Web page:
Adaptive charging - How does it work?
Adaptive Charging: how it works
The text below closely follows the explanation given in the Phoenix battery
charger info sheet, but with additional detail.
For general knowledge about batteries and battery charging, please refer to
the text Electricity on Board, available on the website of Victron Energy.
1. The right amount of charge: variable absorption time
To fully charge a battery, a period of charging at a relatively high voltage is
needed. This period of the charging process is called absorption charge. A
battery that has been deeply discharged needs an absorption time of several
hours, whereas a battery that is only slightly discharged requires a much
shorter absorptoin period.
Classic 3-step chargers nevertheless have a fixed absorption time, for
example 4 hours. Charging a battery with a fixed absorption time works well as
long the battery has been, on average, substantially discharged before a
recharge cycle is started.
In several applications however a fixed absorption time can lead to
overcharging, which will reduce service life. In case of flooded batteries
frequent topping off of the electrolyte will also be needed, due to increased
gassing.
Consider for example a typical boat, or a coach, connected to a shore-side
supply with limited output. Household equipment like a microwave, coffee
maker, washing machine or an electric stove might trip the shore supply circuit
breaker. The solution is to run this equipment from the battery with help of an
inverter. A charger is connected to shore power to charge the battery. The
battery in this case is used as a peak shaver, with short discharges every time
there is a high current draw due to household equipment being used. Chances
are that, in case of a fixed absorption time, the battery will be subjected almost
continually to absorption charge. The result is overcharging, which will
substantially shorten battery life and might even result in thermal runaway of
the batteries.
An adaptive charger will also execute a recharge cycle after each shallow
discharge, but the absorption time will be much shorter, thereby increasing
battery life.
The absorption time of a Phoenix Charger or Phoenix Multi will adapt itself as
follows:
after each period of bulk charge (= the charger has reached its maximum
current) an absorption period of 5 times the the bulk charge period will follow,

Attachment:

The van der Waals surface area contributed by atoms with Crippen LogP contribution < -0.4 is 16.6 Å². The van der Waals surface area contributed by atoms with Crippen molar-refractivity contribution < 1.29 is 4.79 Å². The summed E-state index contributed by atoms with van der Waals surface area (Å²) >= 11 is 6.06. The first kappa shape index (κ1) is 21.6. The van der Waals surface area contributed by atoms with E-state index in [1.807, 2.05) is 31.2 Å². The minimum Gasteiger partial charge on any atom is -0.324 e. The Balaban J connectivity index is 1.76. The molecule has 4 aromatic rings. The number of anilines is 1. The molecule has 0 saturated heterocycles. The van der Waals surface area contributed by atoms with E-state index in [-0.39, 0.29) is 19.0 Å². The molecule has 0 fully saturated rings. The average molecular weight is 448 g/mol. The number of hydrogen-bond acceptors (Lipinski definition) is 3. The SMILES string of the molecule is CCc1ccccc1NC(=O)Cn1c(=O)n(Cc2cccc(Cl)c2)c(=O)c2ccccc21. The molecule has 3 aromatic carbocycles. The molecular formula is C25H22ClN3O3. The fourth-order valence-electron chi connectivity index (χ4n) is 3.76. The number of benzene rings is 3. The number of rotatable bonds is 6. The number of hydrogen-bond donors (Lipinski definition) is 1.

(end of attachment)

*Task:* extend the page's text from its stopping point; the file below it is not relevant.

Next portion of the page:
with a maximum set at, for example, 4 hours.
- A bulk charge of 5 minutes (battery was nearly fully charged) will result in an
absorption charge of 5 x 5 = 25 minutes.
- A bulk charge of 30 minutes will result in an absorption charge of
30 x 5 = 150 minutes, or 2,5 hours.
- A bulk charge of 2 hours will result in the maximum absorption charge time of
4 hours.
- When connected to a fully charged battery and switched on, no absorption
charge will occur because the charge current will almost immediately drop off
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to a low level.
2. Preventing damage due to excessive gassing: the BatterySafe mode
Often the absorption charge voltage of a battery does not exceed the gassing
voltage limit (approximately 14,4 V for a fully charged 12 V battery). Some
batteries however need a higher absorption voltage to fully charge them
(tubular or thick plate deep cycle batteries for ex.), and open, flooded,
batteries in general can be charged faster by not only increasing the bulk
charge rate, but also the absorption voltage.
A high charge rate will heat the battery (temperature compensation needed!)
and will also increase gassing, in extreme cases up to the point that the gas
bubbles will push the active mass out of the plates, destroying the battery. The
BatterySafe mode limits the rate of voltage rise of the charger output after the
gassing voltage has been reached. The effect is a sharp drop in charge
current which prevents excessive gassing (see fig. 2 on the Phoenix battery
charger info sheet).
3. Less maintenance and aging when the battery is not in use: the Storage mode
After completion of the absorption period, a battery charger in general
switches to the float charge mode. In case of a 3-stage charger the float
voltage should be sufficiently high to compensate for self discharge of the
battery, but should at the same time be as low as possible in order to limit
corrosion of the positive plates and gassing. In practice the balance isn’t
perfect: flooded batteries will gas substantially more than when left open
circuited and will need regular topping up.
We have therefore introduced a fourth stage: the Storage mode. The Storage
mode kicks in whenever the battery has not been subjected to discharge
during 24 hours. In the Storage mode float voltage is reduced to 2,2 V/cell
(13,2 V for a 12 V battery), which is close to the open circuit voltage of a fully
charged battery.
Corrosion and gassing are reduced to absolute minimum, but self-discharge is
not compensated. To compensate for self discharge, and to stir up the
electrolyte, the voltage is raised back to absorption level once every week.
Note: although sealed (VLRA AGM or gel) batteries can be float charged at
13,5 V to 13,8 V during long periods of time (no topping up needed!), some
studies have shown that the Storage mode will increase service life of sealed
batteries (see for ex. ‘Batterie Technik’ by Heinz Wenzl, Expert Verlag, 1999).
Adding a forth charge stage, the Storage mode, also provides the option to
increase the voltage during the third, ‘float’ stage to 2,33 V/cell (14 V for a
12 V battery). This is the charge voltage generally used for starter batteries in
vehicles, and is ideal to ‘supercharge’ an already charged battery.
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